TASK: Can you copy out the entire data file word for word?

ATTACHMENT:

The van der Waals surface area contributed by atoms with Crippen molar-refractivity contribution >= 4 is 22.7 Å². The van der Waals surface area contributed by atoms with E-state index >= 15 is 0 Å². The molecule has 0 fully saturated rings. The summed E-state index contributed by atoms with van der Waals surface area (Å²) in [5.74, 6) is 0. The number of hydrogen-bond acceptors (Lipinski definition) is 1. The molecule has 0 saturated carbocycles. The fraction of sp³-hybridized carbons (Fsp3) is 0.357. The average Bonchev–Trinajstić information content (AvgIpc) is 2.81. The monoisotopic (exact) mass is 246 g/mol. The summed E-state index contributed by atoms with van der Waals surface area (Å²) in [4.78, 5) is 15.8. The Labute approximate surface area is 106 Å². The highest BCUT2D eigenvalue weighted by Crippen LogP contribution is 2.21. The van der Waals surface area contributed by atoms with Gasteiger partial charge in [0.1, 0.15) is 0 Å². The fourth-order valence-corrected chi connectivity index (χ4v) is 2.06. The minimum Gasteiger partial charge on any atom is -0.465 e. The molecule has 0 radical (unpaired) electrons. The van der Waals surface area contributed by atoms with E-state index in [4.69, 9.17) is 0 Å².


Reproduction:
The van der Waals surface area contributed by atoms with Crippen molar-refractivity contribution >= 4 is 22.7 Å². The van der Waals surface area contributed by atoms with E-state index >= 15 is 0 Å². The molecule has 0 fully saturated rings. The summed E-state index contributed by atoms with van der Waals surface area (Å²) in [5.74, 6) is 0. The number of hydrogen-bond acceptors (Lipinski definition) is 1. The molecule has 0 saturated carbocycles. The fraction of sp³-hybridized carbons (Fsp3) is 0.357. The average Bonchev–Trinajstić information content (AvgIpc) is 2.81. The monoisotopic (exact) mass is 246 g/mol. The summed E-state index contributed by atoms with van der Waals surface area (Å²) in [4.78, 5) is 15.8. The Labute approximate surface area is 106 Å². The highest BCUT2D eigenvalue weighted by Crippen LogP contribution is 2.21. The van der Waals surface area contributed by atoms with Gasteiger partial charge in [0.1, 0.15) is 0 Å². The fourth-order valence-corrected chi connectivity index (χ4v) is 2.06. The minimum Gasteiger partial charge on any atom is -0.465 e. The molecule has 0 radical (unpaired) electrons. The van der Waals surface area contributed by atoms with E-state index in [4.69, 9.17) is 0 Å².